Wednesday, June 29, 2016

Know Your Enemy: Ohio State

Frequently over the last several seasons, we've seen some personal connections emerge in some of RPI's opponents - especially through head coach Seth Appert. For example, we've seen a few games against Ferris State (Appert's alma mater), Denver (where he won two national championships as an assistant) and Miami (coached by his good friend Enrico Blasi) in that vein. This year was supposed to feature a special family reunion with a pair of games in Troy against the Ohio State Buckeyes - but that reunion will not happen.

Ohio State
Nickname: Buckeyes
Location: Columbus, OH
Founded: 1870
Conference: Big Ten
National Championships: 0
Last NCAA Appearance: 2009
Last Frozen Four: 1998
Coach: Steve Rohlik (4th season)
2015-16 Record: 14-18-4 (8-8-4 Big Ten, 4th place)
Series: Tied, 0-0-3
First Game: December 27, 1973 (Troy, NY)
Last RPI win: Never
Last OSU win: Never

2016-17 games: November 18-19, 2016 (Troy, NY)

Key players: D Drew Brevig, sr.; G Christian Frey, sr.; F David Gust, sr.; D Josh Healey, sr.; F Nick Schilkey, sr.; F Luke Stork, jr.; F Matthew Weis, jr.; F Miguel Fidler, so.; F Mason Jobst, so.; F Dakota Joshua, so.; D Sasha Larocque, so.; D Tommy Parran, so.; F John Wiitala, so.; F Tanner Laczynski, fr.; F Sam McCormick, fr.

That "reunion" was supposed to be of the Nanne brothers. Lou Nanne's younger brother, Tyler, committed to Ohio State in January 2014, just a couple of months after Lou committed to RPI. That summer, he was drafted by the New York Rangers in the fifth round of the NHL Entry Draft. But just before his freshman season was about to begin, the younger Nanne nearly lost his life to myocarditis, an inflammation of heart muscle. He sat out all of last season, and last month a report by KSTP-TV indicated that he would be transferring to Minnesota - understandable given the circumstances, allowing him to be closer to home. Tyler hopes to play for the Gophers this coming season, which would allow him to play with Vinni Lettieri, the brothers' cousin.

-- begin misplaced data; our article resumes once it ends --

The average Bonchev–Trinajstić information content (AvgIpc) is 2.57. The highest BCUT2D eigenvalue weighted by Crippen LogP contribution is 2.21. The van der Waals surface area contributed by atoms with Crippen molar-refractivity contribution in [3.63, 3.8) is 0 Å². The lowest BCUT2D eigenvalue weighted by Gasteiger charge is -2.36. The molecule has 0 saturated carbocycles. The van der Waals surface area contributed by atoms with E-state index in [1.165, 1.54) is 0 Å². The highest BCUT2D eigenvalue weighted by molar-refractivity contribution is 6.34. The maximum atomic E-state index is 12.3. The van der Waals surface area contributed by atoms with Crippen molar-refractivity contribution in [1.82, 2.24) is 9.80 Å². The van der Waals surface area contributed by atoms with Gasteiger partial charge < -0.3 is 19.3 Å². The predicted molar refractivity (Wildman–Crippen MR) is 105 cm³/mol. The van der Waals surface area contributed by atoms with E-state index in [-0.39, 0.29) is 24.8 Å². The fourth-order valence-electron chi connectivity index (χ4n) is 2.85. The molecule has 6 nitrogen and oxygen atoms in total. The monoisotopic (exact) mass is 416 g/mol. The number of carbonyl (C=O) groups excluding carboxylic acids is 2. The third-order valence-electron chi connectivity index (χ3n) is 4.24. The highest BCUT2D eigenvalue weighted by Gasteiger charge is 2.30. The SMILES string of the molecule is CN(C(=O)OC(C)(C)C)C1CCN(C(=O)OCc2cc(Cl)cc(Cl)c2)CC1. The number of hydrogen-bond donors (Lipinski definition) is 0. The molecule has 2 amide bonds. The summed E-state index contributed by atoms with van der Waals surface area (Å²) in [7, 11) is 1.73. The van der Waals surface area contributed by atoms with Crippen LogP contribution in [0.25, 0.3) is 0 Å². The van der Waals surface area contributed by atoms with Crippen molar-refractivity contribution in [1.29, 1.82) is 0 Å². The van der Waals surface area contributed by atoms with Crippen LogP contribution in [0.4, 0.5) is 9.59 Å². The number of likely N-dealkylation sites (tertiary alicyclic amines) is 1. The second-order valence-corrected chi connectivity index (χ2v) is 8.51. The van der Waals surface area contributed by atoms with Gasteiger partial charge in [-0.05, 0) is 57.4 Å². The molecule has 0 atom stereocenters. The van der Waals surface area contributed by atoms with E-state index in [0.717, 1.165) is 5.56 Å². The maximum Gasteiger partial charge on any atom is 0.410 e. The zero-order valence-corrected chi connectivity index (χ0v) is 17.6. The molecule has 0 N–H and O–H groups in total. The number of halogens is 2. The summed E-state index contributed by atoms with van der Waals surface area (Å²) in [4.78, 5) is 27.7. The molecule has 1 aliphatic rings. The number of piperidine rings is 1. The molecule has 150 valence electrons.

The pair of meetings between the Engineers and Buckeyes remains on the ledger, however, and it resumes an exceptionally infrequent series between the two schools with perhaps the most bizarre occurrence in a single series in college hockey. The teams have officially played each other three times in the last 43 years, all in Troy, and all three games not only ended in a tie, all three games were tied 5-5. (OSU counts one game in November 1980 that RPI says was an exhibition - played in Troy, which RPI won 8-5. Mike McPhee had a hat trick. Without that hat trick...) With two games coming this season, it seems beyond unlikely that this trend will continue.

Ohio State has sponsored varsity hockey since December of 1963, when the Buckeyes played their very first game at Ohio University - a game they lost 16-1. OSU remained mostly on the margins in the college hockey world through the 1960s, mostly earning historical note during their early years for being the first college job for Glen Sonmor and Harry Neale, who would both go on to coach in the NHL before settling into long careers as radio commentators (for the Minnesota Golden Gophers and Toronto Maple Leafs, respectively).

In 1971, Ohio State joined with Ohio University, St. Louis University, and Bowling Green to form the Central Collegiate Hockey Association, a small upstart league that represented the first coalescence of college hockey programs outside of the WCHA and ECAC, conferences that had fully represented the power programs of the west and the east respectively. The Buckeyes, under head coach Dave Chambers - a third straight coach who would eventually coach in the NHL - won both the CCHA regular season and playoff titles in 1972 for the league's inaugural campaign. However, given the CCHA's minor status at the time, the successes did not lead to an NCAA appearance in what was still a four-team tournament.

OSU left the CCHA alongside their early rivals from Ohio University in 1973, leaving the CCHA on life-support with just three programs, but their return alongside Western Michigan in 1975 under new head coach Jerry Welsh helped the young conference survive. Unfortunately for the Buckeyes, their break from the league and subsequent return saw their on-ice performance take a serious turn for the worse. With the exception of their success in 1972, the 1970s as a whole were much like the 1960s for OSU - time spent on the margins of college hockey, now in a minor conference, apart from the Big Ten schools (which were in the WCHA) and with the sport clearly not an emphasis for the athletic program.

The Buckeyes' fortunes began to pick up slightly as the 1980s began, helped in part by a serious boost for the CCHA when Michigan and Michigan State joined the conference. They strung together five 20+ win seasons out of six between 1979 and 1984, including a school record 30 wins in 1984 - a run that unfortunately coincided with an even bigger run by Bowling Green, who capped that stretch of dominance with the CCHA's first national championship in 1984, leaving the Buckeyes on the outside looking in for any hardware at all.

The timing couldn't have been worse. As Bowling Green began to decline, so did Ohio State - perhaps even harder. 11 of the next 12 seasons were losing ones in Columbus, including a run from 1993 through 1995 in which the Buckeyes failed to reach 10 wins for three years in a row. The final year of that putrid stretch was the final one for Welsh, who left the team in February 1995 after being told that he would not be retained at the end of the season.